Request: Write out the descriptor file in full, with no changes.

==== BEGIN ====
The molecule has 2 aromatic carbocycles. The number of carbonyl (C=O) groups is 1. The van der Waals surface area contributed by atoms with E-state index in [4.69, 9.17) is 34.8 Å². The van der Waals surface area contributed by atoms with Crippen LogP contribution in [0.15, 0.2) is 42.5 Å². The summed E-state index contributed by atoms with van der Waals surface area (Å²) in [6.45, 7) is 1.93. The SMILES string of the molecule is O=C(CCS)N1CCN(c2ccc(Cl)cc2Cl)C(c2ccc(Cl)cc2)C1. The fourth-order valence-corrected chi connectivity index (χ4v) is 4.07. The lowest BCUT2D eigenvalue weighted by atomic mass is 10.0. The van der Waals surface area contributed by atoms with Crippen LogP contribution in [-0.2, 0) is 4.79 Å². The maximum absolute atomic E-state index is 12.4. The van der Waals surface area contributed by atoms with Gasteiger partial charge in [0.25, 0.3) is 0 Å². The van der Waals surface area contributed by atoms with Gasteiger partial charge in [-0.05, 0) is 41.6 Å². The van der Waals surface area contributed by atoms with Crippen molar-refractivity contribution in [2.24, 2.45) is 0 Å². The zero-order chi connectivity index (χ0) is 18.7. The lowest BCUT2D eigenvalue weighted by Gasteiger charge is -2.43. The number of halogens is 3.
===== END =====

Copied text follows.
The molecule has 2 aromatic carbocycles. The number of carbonyl (C=O) groups is 1. The van der Waals surface area contributed by atoms with E-state index in [4.69, 9.17) is 34.8 Å². The van der Waals surface area contributed by atoms with Crippen LogP contribution in [0.15, 0.2) is 42.5 Å². The summed E-state index contributed by atoms with van der Waals surface area (Å²) in [6.45, 7) is 1.93. The SMILES string of the molecule is O=C(CCS)N1CCN(c2ccc(Cl)cc2Cl)C(c2ccc(Cl)cc2)C1. The fourth-order valence-corrected chi connectivity index (χ4v) is 4.07. The lowest BCUT2D eigenvalue weighted by atomic mass is 10.0. The van der Waals surface area contributed by atoms with Crippen LogP contribution in [-0.2, 0) is 4.79 Å². The maximum absolute atomic E-state index is 12.4. The van der Waals surface area contributed by atoms with Gasteiger partial charge in [0.25, 0.3) is 0 Å². The van der Waals surface area contributed by atoms with Gasteiger partial charge in [-0.05, 0) is 41.6 Å². The van der Waals surface area contributed by atoms with Crippen molar-refractivity contribution in [2.24, 2.45) is 0 Å². The zero-order chi connectivity index (χ0) is 18.7. The lowest BCUT2D eigenvalue weighted by Gasteiger charge is -2.43. The number of halogens is 3.